Downton Abbey Costume Designer Anna Robbins: Interview

Photo: Ben Blackall / © 2022 Focus Features LLC

Image Source: Ben Blackall / © 2022 Focus Features LLC

Returning to the big screen since its first cinematic installment in 2019, before the world turns upside down, the Crawleys and their inner staff of “Downton Abbey” are once again providing charm, intrigue and fashion in their second film, “Downton Abbey: A New Era.” The new movie picks up where the last one left off before the end of the Roaring Twenties plunged the world into a global economic depression in 1928.

Much needed in a world currently plagued with depression and sadness, the film is far more joyful and humorous than the last movie and far more than the series that brought the inhabitants of the English estate into our homes and hearts. There’s quite a bit of adventure thrown in too, from a wedding in the South of France to the entrance of Hollywood film stars to create a movie within a movie.

Such an epic undertaking during a global pandemic required the skills of a costume designer who already knew Crowley and company quite well. So, after designing the costumes for the last two seasons of the series and the first film, costume designer Anna Robbins returned to head the wardrobe.

“The cast and crew are like family, and it was a great experience working with them again,” Robbins said of working on the second Popsugar film. “We were all excited and grateful to get that opportunity anyway, but during the pandemic made it extra special because we were able to see and work with each other. The pandemic definitely made it more difficult because we had to manage. Very differently. In the clothing department. There were many impacts, but we overcame those challenges.”

Photo: Ben Blackall / © 2022 Focus Features LLC

Image Source: Ben Blackall / © 2022 Focus Features LLC

None of these challenges are on screen from the start, when the audience joins in the joy of Lucy and Tom’s wedding to open the movie. “Having the opportunity to design a bridal look within Downton was amazing and a privilege,” said Robbins. “It definitely comes with a certain pressure because you want to perfect it and do the character justice with this particular gown. Knowing that it was the opening scene of the film, we knew we wanted an impactful look for Lucy’s dress, but also for the congregation that we were watching in the church. There were both ups and downs. Everyone was in their beautiful costumes, so we were able to look at the colors and really compose the scene so that all the colors were harmonious.” There were a lot of people on screen at the event, so Robbins definitely had his work cut out for him.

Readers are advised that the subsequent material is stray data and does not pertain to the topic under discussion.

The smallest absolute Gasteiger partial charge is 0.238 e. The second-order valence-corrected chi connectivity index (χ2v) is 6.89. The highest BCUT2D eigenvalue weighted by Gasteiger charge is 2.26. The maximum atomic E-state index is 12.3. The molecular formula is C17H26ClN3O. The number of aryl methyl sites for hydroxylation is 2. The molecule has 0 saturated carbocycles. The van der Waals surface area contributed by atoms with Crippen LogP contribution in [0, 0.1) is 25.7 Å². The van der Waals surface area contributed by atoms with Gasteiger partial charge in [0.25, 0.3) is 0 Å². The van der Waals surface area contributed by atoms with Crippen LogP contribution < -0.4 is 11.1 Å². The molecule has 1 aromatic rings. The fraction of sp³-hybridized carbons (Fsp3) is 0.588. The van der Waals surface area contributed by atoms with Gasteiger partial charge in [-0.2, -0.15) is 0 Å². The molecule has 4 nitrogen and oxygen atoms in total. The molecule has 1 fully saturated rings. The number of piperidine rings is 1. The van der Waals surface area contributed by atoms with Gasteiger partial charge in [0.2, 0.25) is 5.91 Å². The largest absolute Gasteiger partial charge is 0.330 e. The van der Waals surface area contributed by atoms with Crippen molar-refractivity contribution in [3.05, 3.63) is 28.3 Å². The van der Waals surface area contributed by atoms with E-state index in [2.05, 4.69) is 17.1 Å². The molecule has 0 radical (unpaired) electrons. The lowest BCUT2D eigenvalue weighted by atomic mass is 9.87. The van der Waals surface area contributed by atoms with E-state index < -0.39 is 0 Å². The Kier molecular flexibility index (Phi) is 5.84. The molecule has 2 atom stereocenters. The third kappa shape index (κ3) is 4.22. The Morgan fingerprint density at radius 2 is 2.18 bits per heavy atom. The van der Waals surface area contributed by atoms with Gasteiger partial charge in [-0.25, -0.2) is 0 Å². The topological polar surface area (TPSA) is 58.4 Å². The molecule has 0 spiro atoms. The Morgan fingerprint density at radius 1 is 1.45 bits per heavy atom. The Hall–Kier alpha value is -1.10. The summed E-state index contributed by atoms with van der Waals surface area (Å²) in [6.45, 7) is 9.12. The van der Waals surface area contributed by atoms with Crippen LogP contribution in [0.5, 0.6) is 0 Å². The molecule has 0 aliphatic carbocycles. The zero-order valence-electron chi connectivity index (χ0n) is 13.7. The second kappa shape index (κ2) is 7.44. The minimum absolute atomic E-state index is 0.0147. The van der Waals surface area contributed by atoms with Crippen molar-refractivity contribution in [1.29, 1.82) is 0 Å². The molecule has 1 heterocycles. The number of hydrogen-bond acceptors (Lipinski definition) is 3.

For Lucy’s stunning gown, Robbins was inspired by a 1928 photograph of a Chanel dress and another fashion image from the period. “What I was really drawn to was an asymmetrical hem and foamy layers of tulle,” Robbins says of the piece. “I wanted it to be really fresh, contemporary and sophisticated for the time. I wanted Lucy to be able to really gather her skirt and have a good dance at the reception, so there’s a kind of relaxed and comfortable atmosphere to it. From there, it was Creating drama with a low back, a beautiful boat neck with chiffon and silver embroidery over satin, so you’ve got a beautiful play on texture.”

Lucy also wears some incredible jewelry that is authentic to the period, including a diamond and pearl tiara and a beautiful Van Cleef & Arpels diamond brooch that she wears on her bodice. “It was a beautiful way to design a great costume and introduce Lucy to this new world that she’s universally a part of,” says Robbins. “We were able to really express her personality through her clothes in a way that we weren’t able to do with her dressing as a lady’s maid in the first film.”

Although the movie jumps forward only one year from the first film, there are significant changes as we all know that styles can change drastically within a year. And there were definite changes in the fashions of the ’20s and ’30s that already shone in the looks of wealthy women like Lady Mary. “She’s always been very beautiful and ahead of her time when it comes to her style,” Robbins says of Michelle Dockery’s character, who works with film director Jack Barber to turn her silent film set on an estate into a talkie. “We were looking at some 1930s silhouettes with him, and it was really exciting.”

Robbins also styles Lady Edith in trousers for the first time as she turns her holiday in the south of France into a work trip where she covers the new palatial home given to one of Downton’s youngest. He starred in the rise of the pajama set in real life at the time, which was popularized in the region by fashion designers such as Paul Poiret and Calette Soires.